Our research program uses inorganic chemistry, organic chemistry, and biological chemistry to address important metal-mediated processes with energy, biological, and medical relevance. An interdisciplinary, problem-based approach will be employed for the synthesis and characterization of new organic and inorganic compounds, with the ultimate goal to address unsolved problems with broad implications to our society. 

Three main research areas will be pursued that are expected to attract students and postdocs with different research interests and to provide them with a broad knowledge base applicable in most chemistry careers.

1) Catalysis of Energy-related Processes

   The global energy consumption is expected to at least double in the next fifty years and development of efficient chemical transformations for efficient fossil fuel utilization and energy production from renewable sources will be greatly needed. Methane – the main constituent of natural gas, is found in large quantities on earth and could become a significant source of energy as petroleum reserves diminish. The conversion of methane into liquid fuels (e.g., higher alkanes) would allow for a more efficient use of natural gas reserves as an inexpensive energy resource. In this regard, we are interesting in the development of novel catalysts for the oxidative oligomerization of methane using green oxidants such as O2 that should have a major impact on our society and the environment. In addition, we are also interested in developing catalytic systems for CO2reduction, which would constitute an important step in employing CO2 as a renewable source for the generation of liquid fuels and thus positively impact the global carbon balance. 

    We have recently synthesized and characterized the first mononuclear organometallic Pd(III) complexes that undergo C–C bond formation reactions (J. Am. Chem. Soc., 2010132, 7303). Particularly remarkable is the observation for the first time of ethane formation from a monomethyl Pd complex. Such transformation has direct implications into catalyst development for oxidative oligomerization of methane in particular and oxidatively-induced Pd-catalyzed C–C bond formation reactions in general.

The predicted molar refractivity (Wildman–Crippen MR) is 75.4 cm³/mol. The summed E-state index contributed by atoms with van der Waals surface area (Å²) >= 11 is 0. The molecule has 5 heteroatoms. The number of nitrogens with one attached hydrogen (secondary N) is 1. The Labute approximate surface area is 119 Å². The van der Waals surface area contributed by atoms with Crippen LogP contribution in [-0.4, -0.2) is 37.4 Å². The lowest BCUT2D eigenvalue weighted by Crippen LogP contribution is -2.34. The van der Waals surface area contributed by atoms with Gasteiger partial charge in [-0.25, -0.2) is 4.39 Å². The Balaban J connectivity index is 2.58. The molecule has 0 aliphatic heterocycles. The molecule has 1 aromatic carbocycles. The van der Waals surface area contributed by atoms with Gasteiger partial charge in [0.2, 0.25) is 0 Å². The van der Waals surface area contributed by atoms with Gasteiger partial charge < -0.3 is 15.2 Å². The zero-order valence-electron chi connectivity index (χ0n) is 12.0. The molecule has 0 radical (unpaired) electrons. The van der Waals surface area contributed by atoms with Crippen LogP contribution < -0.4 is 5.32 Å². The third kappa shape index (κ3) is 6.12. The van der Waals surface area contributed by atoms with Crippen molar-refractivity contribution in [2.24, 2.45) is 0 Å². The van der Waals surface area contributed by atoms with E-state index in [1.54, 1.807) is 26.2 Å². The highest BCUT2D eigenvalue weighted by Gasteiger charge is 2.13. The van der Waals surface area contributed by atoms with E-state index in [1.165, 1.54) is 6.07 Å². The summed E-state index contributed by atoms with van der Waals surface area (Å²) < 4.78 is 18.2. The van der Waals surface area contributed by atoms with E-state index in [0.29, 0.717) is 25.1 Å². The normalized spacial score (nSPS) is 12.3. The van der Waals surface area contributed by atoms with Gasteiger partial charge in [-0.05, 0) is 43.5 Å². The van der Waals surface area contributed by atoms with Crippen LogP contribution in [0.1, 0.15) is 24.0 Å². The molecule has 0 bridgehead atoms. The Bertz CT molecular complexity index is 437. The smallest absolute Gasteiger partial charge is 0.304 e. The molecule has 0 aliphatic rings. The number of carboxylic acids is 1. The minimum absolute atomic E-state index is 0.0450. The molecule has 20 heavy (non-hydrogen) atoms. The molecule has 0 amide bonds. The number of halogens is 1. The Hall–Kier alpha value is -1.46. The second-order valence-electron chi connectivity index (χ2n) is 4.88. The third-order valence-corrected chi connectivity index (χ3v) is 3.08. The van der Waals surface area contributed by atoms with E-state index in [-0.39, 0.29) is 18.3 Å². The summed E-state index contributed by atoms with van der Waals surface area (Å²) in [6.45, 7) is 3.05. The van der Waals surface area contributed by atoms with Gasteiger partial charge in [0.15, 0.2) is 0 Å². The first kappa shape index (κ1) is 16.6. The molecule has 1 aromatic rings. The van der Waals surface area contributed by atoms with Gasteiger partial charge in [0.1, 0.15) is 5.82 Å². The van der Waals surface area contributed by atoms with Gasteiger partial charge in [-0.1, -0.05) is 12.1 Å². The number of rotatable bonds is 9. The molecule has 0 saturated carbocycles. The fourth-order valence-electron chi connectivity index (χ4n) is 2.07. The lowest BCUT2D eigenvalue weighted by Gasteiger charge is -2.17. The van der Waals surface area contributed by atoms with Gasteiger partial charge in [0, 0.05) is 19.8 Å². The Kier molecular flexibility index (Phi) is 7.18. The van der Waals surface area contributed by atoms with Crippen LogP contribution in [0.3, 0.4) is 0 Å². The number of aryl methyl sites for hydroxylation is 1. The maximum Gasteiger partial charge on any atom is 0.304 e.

We have also reported that the simple tridentate ligands can stabilize both dinuclear PdIII and mononuclear PdIV complexes upon sequential one-electron oxidations of mononuclear PdII precursors Interestingly, these PdII and PdIII complexes are active catalysts for the Kharasch radical addition of polyhaloalkanes to alkenes (Angew. Chem. Int. Ed. 201150, 5532). These results support our hypothesis that PdIII complexes are more common than previously anticipated and can play important roles in various Pd-catalyzed reactions. Current research efforts are aimed at judiciously designing ligand systems that can support Pd and other metal complexes in various oxidation states and ultimately act as catalysts for a range of C-H activation, C-C and C-heteroatom bond formation, and small molecule activation reactions.

    Another approach for the production of carbon-neutral energy production is to use sunlight, the largest exploitable renewable energy resource. In this context, there is a large interest in developing molecular systems that can capture solar energy and used it to produce oxygen and hydrogen from water. In this context, we are intersted in the design, synthesis, and characterization of polymetallic complexes as potential catalysts for water oxidation. If successful, the developed catalysts capable of water oxidation can potentially be used in tandem with photovoltaic cells to construct artificial photosynthetic centers.

2) Non-Heme Iron Enzymes.

    Non-heme iron enzymes catalyze a wide range of oxidation and oxygenation reactions that have environmental, pharmaceutical, and medical significance. These enzymes, although exhibit a similar overall fold, exhibit different substrate specificity. This project aims to design and synthesize specific inhibitors of O2-activating non-heme iron enzymes by taking advantage of the enzyme’s substrate specificity. While the proposed approach is applicable to any metalloenzyme, of particular interest are histone demethylases, a new class of enzymes that play an important role in regulating transcription and epigenetic inheritance. The developed inhibitors could be used as tools for studying the role of histone demethylases in cell function and development. Insights into the specificity of these enzymes will provide opportunities to advance therapeutics related to stem cell technology and cancer treatment.

3) Beta-Amyloid Peptides in Alzheimer’s Disease.

    Alzheimer’s Disease (AD) is the most common neurodegenerative disease. Presently around five million people are diagnosed with AD in the US and the number is expected to reach fourteen million by 2050. The brains of patients with AD are characterized by the deposition of beta-amyloid (Abeta) peptide plaques, which accumulate unusually high concentrations of copper, iron, and zinc. This project is directed toward the investigation of the interaction of transition metal ions with Abeta peptides and the study of the role of metal ions in amyloid plaque and reactive oxygen species (ROS) formation. Additionally, a novel bifunctional strategy will be used to develop inhibitors and imaging agents of the Abeta peptide aggregation, which could provide improved strategies for the prevention, diagnosis, and treatment of AD.